Journal of Botany

Journal of Botany / 2011 / Article

Research Article | Open Access

Volume 2011 |Article ID 824201 | https://doi.org/10.1155/2011/824201

Philip G. Oguntunde, Johnson T. Fasinmirin, Nick van de Giesen, "Influence of Tree Age and Variety on Allometric Characteristics and Water Use of Mangifera indica L. Growing in Plantation", Journal of Botany, vol. 2011, Article ID 824201, 8 pages, 2011. https://doi.org/10.1155/2011/824201

Influence of Tree Age and Variety on Allometric Characteristics and Water Use of Mangifera indica L. Growing in Plantation

Academic Editor: Guang Sheng Zhou
Received28 Jul 2011
Accepted22 Sep 2011
Published11 Dec 2011

Abstract

Data on water relations and growth characteristics of mango trees needed for productive plantation management are currently lacking in West Africa. Relationships between allometric properties and water use in mango trees were examined. In addition, the effects on allometric characteristics and xylem sap flow were investigated in a mixed varieties plantation. Tree age explained more than 92% of the variation in stem diameter, over 96% of the variation in height, over 92% of the variation in crown diameter, and more than 97% of the variation in leaf area index of the 60 mango trees sampled. Water use increased from 1.01 kg d−1 to 156.7 kg d−1 from the 2- to the 33-year-old trees for a typical bright day. Sap flow was highly correlated with age under different sky conditions. A power function relating daily sap flow to age yielded an of 0.98 for bright days and 0.87 when combined with rainy day data. The water use and growth parameters of the three cultivars were generally not significantly different. This paper has implications for mango productivity and for orchard water management in potentially dry areas of West Africa.

1. Introduction

Mango (Mangifera indica L.), a diffuse-porous species and one of the most important tropical tree crops [1], belongs to the family Anacardiaceae [2]. It is believed that mango was brought from Arabia to Africa in the first millennium AD [3]. Ghana received more than a dozen cultivars in the early 1920s and more than a dozen other cultivars were brought in later from Florida and India [2]. However, because of identification problems, an effort was initiated in 1967 to classify the seedlings in the Ejura district, the Ejura Agricultural Station, and the plantation of the Faculty of Agriculture, University of Science and Technology, Kumasi, in order to eliminate confusions and have identifiable cultivars marked for future research. There is great potential for the rapid growth of mango industry in West Africa if the current planting rate and government encouragements are sustained.

Although mango is drought tolerant and could be conveniently cropped under rain-fed conditions, supplemental irrigation may be required for optimising growth, fruit set, and yield [4]. Poor and unreliable flowering is one of the factors leading to low productivity [5], but applying irrigation from peak flowering to fruit maturity could induce reliable flowering leading to high yield [6, 7]. Preflowering irrigation was reported to increase the overall photosynthetic activity of the tree at the time of flowering [8]. The necessity to directly and continuously monitor water use for precise irrigation scheduling in mango plantations has been reported [4, 7]. Subsequently, a Granier sap flow measurement method was evaluated and applied successfully to measure sap flow per unit sapwood area in young to mature mango trees. Despite current advances, especially in Australia, there is little or no information regarding water use of mango trees in West Africa. In the study area, the planting practices have resulted in age differences of adjacent plantations coupled with indiscriminate mixtures of varieties or cultivars. These lead to differences in cultivars composition on different stands. Previous studies reported that young/mature trees use more water per unit sapwood area than old trees of the same species in a similar environment due to changes in stem and branch hydraulics with age [9, 10] as well as pressure gradient due to gravity [11]. The objectives of this study were to examine the degree to which differences in tree age and variety mixture affect water use and allometric characteristics of mango trees under subhumid tropical environment of West Africa. The study was part of the just concluded GLOWA Volta project (http://www.glowa-volta.de/), which lasted between 2000 and 2009. In the context of this project, designed to study “sustainable water use under various land use change and rainfall reliability,” understanding the hydrological process in the basin water balance is very important. Determinations of water use from each component of ecosystem vegetation were required and therefore partly motivated this study.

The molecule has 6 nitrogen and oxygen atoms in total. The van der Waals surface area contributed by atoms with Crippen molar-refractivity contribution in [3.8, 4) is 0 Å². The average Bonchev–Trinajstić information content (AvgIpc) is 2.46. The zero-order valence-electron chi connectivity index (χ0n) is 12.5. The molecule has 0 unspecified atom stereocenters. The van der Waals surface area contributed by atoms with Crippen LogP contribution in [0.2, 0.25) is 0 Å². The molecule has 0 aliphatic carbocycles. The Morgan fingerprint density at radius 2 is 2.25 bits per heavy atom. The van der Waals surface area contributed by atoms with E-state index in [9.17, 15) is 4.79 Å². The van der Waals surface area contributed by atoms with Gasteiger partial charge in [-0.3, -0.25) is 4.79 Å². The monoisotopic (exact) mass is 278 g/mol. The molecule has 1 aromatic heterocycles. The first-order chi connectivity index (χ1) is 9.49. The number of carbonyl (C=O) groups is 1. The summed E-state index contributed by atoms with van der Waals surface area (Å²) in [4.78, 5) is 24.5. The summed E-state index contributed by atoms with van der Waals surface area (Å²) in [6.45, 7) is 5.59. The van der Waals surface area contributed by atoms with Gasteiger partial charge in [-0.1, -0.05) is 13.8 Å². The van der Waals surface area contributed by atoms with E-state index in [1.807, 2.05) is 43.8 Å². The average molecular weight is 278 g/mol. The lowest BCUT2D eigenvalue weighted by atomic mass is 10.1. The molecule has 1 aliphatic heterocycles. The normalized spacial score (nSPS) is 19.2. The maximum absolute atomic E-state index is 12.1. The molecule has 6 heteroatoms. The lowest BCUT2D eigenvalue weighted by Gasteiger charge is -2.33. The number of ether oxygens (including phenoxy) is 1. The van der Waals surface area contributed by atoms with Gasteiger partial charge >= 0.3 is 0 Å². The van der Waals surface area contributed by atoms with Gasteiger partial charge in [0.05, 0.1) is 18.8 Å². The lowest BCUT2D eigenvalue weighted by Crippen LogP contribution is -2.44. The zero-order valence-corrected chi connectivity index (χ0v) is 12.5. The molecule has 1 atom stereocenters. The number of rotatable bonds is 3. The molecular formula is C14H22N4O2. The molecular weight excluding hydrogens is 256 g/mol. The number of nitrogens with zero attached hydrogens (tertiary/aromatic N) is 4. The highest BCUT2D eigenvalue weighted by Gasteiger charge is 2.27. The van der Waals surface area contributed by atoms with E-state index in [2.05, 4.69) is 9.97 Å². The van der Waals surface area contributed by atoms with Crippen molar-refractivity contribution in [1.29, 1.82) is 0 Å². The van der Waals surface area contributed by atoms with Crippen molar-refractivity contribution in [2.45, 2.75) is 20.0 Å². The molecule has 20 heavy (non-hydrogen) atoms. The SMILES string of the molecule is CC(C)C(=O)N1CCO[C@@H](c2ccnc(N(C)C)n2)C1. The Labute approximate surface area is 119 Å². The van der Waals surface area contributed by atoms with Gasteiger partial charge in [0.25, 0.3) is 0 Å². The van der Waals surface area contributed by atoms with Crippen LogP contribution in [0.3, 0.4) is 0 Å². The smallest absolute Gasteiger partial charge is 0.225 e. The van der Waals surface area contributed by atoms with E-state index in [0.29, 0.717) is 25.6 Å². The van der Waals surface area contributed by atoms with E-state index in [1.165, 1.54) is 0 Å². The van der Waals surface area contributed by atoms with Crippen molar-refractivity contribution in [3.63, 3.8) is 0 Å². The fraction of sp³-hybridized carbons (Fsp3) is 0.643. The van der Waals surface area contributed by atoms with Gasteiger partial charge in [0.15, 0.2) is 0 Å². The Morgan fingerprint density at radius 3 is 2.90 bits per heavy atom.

2. Materials and Methods

2.1. Study Sites

Measurements took place at two sites. The age group experiment was located in the plantation (site I) of the Faculty of Agriculture, Kwami Nkrumah University of Science and Technology (KNUST) mango orchard in Ejura (07° 23′ N, 01° 21′ W; elevation 230 m). Stands of different age are located adjacent to one another with trees tagged with planting dates and varieties. The variety experiment was conducted in a 2.43 ha (site II) of 5-year-old mango trees of cv. Palmer, Haden, and Keitt located close to the summit of Kotokosu watershed, 15 km east of Ejura, Ghana (07° 20′ N, 01° 16′ W; elevation 210 m). Both locations lie in the forest-savannah transition zone with loamy sand soils of generally similar properties (Table 1). The study area is characterized by distinct wet and dry seasons with long-term mean annual rainfall greater than 1.26 m [12].


Soil propertySite ISite II

Sand (%)82.480.4
Silt (%)14.312.3
Clay (%)3.37.3
Bulk density (g cm−3)1.561.73
pH5.134.64
CEC (Ag+)4.153.82

2.2. Allometric Measurements